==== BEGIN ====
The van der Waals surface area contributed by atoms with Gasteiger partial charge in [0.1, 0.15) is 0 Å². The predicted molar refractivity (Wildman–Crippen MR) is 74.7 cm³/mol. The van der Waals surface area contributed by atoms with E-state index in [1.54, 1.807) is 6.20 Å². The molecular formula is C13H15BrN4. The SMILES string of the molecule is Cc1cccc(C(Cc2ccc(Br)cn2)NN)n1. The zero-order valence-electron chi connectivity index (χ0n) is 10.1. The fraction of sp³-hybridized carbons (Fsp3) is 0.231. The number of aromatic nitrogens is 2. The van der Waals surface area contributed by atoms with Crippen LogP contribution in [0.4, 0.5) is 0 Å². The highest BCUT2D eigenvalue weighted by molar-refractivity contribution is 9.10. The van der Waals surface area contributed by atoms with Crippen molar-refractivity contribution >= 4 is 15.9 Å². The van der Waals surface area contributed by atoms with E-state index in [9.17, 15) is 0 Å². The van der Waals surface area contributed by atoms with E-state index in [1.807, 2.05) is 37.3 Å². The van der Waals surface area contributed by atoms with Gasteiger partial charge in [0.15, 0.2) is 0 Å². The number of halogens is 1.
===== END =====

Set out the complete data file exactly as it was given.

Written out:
The van der Waals surface area contributed by atoms with Gasteiger partial charge in [0.1, 0.15) is 0 Å². The predicted molar refractivity (Wildman–Crippen MR) is 74.7 cm³/mol. The van der Waals surface area contributed by atoms with E-state index in [1.54, 1.807) is 6.20 Å². The molecular formula is C13H15BrN4. The SMILES string of the molecule is Cc1cccc(C(Cc2ccc(Br)cn2)NN)n1. The zero-order valence-electron chi connectivity index (χ0n) is 10.1. The fraction of sp³-hybridized carbons (Fsp3) is 0.231. The number of aromatic nitrogens is 2. The van der Waals surface area contributed by atoms with Crippen LogP contribution in [0.4, 0.5) is 0 Å². The highest BCUT2D eigenvalue weighted by molar-refractivity contribution is 9.10. The van der Waals surface area contributed by atoms with Crippen molar-refractivity contribution >= 4 is 15.9 Å². The van der Waals surface area contributed by atoms with E-state index in [9.17, 15) is 0 Å². The van der Waals surface area contributed by atoms with E-state index in [1.807, 2.05) is 37.3 Å². The van der Waals surface area contributed by atoms with Gasteiger partial charge in [0.15, 0.2) is 0 Å². The number of halogens is 1.